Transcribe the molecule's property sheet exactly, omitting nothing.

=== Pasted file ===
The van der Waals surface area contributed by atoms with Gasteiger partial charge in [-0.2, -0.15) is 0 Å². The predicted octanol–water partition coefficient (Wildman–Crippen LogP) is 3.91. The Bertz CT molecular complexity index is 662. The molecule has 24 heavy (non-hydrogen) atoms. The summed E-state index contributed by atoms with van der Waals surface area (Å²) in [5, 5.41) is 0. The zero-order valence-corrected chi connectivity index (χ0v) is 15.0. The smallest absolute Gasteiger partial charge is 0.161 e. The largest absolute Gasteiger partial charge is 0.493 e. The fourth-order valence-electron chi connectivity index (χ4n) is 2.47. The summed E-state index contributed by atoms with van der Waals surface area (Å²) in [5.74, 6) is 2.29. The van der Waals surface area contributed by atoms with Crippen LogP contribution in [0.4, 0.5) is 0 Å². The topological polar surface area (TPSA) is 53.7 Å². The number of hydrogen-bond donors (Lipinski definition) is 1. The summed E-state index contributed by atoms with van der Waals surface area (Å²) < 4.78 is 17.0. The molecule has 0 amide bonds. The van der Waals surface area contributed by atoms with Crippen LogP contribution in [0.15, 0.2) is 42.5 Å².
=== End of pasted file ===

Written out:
The van der Waals surface area contributed by atoms with Gasteiger partial charge in [-0.2, -0.15) is 0 Å². The predicted octanol–water partition coefficient (Wildman–Crippen LogP) is 3.91. The Bertz CT molecular complexity index is 662. The molecule has 24 heavy (non-hydrogen) atoms. The summed E-state index contributed by atoms with van der Waals surface area (Å²) in [5, 5.41) is 0. The zero-order valence-corrected chi connectivity index (χ0v) is 15.0. The smallest absolute Gasteiger partial charge is 0.161 e. The largest absolute Gasteiger partial charge is 0.493 e. The fourth-order valence-electron chi connectivity index (χ4n) is 2.47. The summed E-state index contributed by atoms with van der Waals surface area (Å²) in [5.74, 6) is 2.29. The van der Waals surface area contributed by atoms with Crippen LogP contribution in [0.4, 0.5) is 0 Å². The topological polar surface area (TPSA) is 53.7 Å². The number of hydrogen-bond donors (Lipinski definition) is 1. The summed E-state index contributed by atoms with van der Waals surface area (Å²) < 4.78 is 17.0. The molecule has 0 amide bonds. The van der Waals surface area contributed by atoms with Crippen LogP contribution in [0.15, 0.2) is 42.5 Å².